Knee bursitis is the inflammation of your bursae – the small, fluid-filled sacs that cushion your joints. Your knee contains just over 20 bursae, which help to reduce friction between your tendons, ligaments, muscles and bones.
Each bursa consists of a very thin membrane containing synovial fluid. When bursitis arises, the membrane thickens, creating excess synovial fluid and inflammation.
It’s not uncommon for bursitis to be confused with tendonitis. The two conditions often arise at the same time.
The symptoms of knee bursitis
The main symptoms of bursitis include pain, swelling and tenderness around the knee joint. Your knee may feel warmer than usual and more painful when you move it or apply pressure. You may also experience some muscle weakness.
To diagnose bursitis, your doctor will examine your knees for signs of infection. They’ll gently move your legs to assess your range of motion and check whether it hurts when you bend or flex.
If further tests are needed to diagnose your condition, your GP may request an X-ray, MRI scan or ultrasound. An X-ray won’t diagnose bursitis, but it can help to rule out other causes.
If your doctor suspects that your bursae are infected, they may take a sample of synovial fluid to send off for testing.
Septic bursitis occurs when the bursae become infected. If this is left untreated, it can cause the bursae to fill with pus. Over time, it can permanently damage your knee joint. So, if you have an open cut or increased warmth or redness around your bursae, it’s especially important to seek medical advice.
What causes knee bursitis?
Bursitis is usually caused by repetitive actions or positions, for example, frequently kneeling on hard surfaces. It can also result from sports injuries.
The bursae around your knee joint are particularly susceptible to damage because they are just below the surface of your skin.
Bursitis is more common among older patients. Chronic conditions such as osteoarthritis, rheumatoid arthritis and gout can also increase your risk. In these cases, it’s essential to treat the underlying condition too.
Septic bursitis can be caused by puncture injuries, cuts, scrapes and bites, which allow bacteria or microorganisms to enter the bursae.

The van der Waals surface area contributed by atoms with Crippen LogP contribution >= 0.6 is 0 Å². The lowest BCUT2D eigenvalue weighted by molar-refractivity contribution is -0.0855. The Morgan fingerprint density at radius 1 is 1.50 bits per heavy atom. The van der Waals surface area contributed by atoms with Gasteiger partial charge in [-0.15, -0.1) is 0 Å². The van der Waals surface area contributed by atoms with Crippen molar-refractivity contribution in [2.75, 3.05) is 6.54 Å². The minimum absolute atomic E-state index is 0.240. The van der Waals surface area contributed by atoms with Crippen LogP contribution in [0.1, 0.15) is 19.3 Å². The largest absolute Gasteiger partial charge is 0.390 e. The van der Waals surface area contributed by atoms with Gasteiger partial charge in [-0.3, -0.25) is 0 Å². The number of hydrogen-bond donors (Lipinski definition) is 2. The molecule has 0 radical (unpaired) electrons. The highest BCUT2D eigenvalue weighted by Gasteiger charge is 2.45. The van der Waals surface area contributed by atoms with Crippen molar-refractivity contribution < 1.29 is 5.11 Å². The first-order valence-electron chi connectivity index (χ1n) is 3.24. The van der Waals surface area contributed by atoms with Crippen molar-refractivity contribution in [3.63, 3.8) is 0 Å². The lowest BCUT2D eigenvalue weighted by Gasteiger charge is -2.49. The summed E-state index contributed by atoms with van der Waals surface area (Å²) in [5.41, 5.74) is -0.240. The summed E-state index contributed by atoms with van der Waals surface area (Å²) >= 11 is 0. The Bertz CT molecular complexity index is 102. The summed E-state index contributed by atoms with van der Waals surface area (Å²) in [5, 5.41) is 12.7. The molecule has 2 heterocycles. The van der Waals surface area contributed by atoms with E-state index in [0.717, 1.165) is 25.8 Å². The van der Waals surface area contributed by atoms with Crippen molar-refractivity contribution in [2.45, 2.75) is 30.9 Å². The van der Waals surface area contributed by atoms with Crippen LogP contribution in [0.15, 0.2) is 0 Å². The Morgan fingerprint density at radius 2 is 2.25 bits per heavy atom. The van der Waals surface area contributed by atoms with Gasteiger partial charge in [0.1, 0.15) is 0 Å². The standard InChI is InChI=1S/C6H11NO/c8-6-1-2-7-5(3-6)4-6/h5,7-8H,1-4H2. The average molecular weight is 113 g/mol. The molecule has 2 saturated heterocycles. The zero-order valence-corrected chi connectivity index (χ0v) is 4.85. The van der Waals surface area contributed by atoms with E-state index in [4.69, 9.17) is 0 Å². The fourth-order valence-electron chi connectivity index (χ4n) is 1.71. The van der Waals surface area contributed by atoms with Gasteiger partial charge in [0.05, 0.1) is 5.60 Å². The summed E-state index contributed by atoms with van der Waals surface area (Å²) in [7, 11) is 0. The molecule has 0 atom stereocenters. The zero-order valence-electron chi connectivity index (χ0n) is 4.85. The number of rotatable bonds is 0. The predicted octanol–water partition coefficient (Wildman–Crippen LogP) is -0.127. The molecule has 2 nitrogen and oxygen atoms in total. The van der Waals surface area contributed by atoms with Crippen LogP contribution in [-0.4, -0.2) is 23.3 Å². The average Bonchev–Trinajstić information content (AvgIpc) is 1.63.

How we can treat knee bursitis
Bursitis usually improves by itself over time. So, you can start with conservative methods, including rest, ice and elevation:
- Rest your knee and avoid putting pressure on it
- Every few hours, hold an ice pack on the area for 10 minutes
- Elevate your knee to the level of your heart whenever you can
If you’re in pain, you can take over-the-counter painkillers such as paracetamol or ibuprofen to help ease your symptoms.
If your symptoms don’t improve or get worse after 1–2 weeks, you should make an appointment to see your GP. Contact them straight away if you have a fever, severe pain or you’re unable to move your knee.
Your GP may recommend a steroid injection, to help reduce the swelling, or physiotherapy to treat your symptoms and prevent future flare-ups. If you have septic bursitis, they might prescribe antibiotics to treat the infection.
If your bursitis is particularly severe or keeps reoccurring, it may be necessary for your doctor or a surgeon to drain, or even remove, the affected bursa.
How to avoid knee bursitis
You can reduce your risk of bursitis by:
- Warming up and cooling down before and after exercise
- Maintaining a healthy weight to avoid putting additional pressure on your joints
- Protecting your joints when they’re placed under excess pressure, for example, when you’re kneeling on a hard surface
- Avoiding activities or repetitive movements that aggravate your condition
- Keeping any cuts on your knees clean to prevent infection
Mr Nirav Shah is a consultant orthopaedic surgeon with decades of experience in diagnosing and treating knee conditions. If you’re affected by reoccurring knee bursitis, you can contact us directly to arrange an initial consultation.